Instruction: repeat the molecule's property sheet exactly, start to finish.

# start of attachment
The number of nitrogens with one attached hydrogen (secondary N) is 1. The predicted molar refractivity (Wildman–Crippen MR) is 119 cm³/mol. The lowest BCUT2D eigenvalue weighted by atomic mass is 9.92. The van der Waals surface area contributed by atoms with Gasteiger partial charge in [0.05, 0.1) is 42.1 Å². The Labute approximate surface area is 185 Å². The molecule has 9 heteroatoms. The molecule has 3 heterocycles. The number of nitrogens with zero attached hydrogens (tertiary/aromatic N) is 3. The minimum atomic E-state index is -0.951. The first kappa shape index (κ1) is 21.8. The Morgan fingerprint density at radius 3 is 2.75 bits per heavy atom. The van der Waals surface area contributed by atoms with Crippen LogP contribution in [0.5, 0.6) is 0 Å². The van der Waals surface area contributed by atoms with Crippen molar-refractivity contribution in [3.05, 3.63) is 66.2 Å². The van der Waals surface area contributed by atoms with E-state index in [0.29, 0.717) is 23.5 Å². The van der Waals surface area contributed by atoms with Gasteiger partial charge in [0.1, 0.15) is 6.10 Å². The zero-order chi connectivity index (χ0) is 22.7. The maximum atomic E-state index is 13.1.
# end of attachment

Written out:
The number of nitrogens with one attached hydrogen (secondary N) is 1. The predicted molar refractivity (Wildman–Crippen MR) is 119 cm³/mol. The lowest BCUT2D eigenvalue weighted by atomic mass is 9.92. The van der Waals surface area contributed by atoms with Gasteiger partial charge in [0.05, 0.1) is 42.1 Å². The Labute approximate surface area is 185 Å². The molecule has 9 heteroatoms. The molecule has 3 heterocycles. The number of nitrogens with zero attached hydrogens (tertiary/aromatic N) is 3. The minimum atomic E-state index is -0.951. The first kappa shape index (κ1) is 21.8. The Morgan fingerprint density at radius 3 is 2.75 bits per heavy atom. The van der Waals surface area contributed by atoms with Crippen LogP contribution in [0.5, 0.6) is 0 Å². The van der Waals surface area contributed by atoms with Crippen molar-refractivity contribution in [3.05, 3.63) is 66.2 Å². The van der Waals surface area contributed by atoms with E-state index in [0.29, 0.717) is 23.5 Å². The van der Waals surface area contributed by atoms with Gasteiger partial charge in [0.1, 0.15) is 6.10 Å². The zero-order chi connectivity index (χ0) is 22.7. The maximum atomic E-state index is 13.1.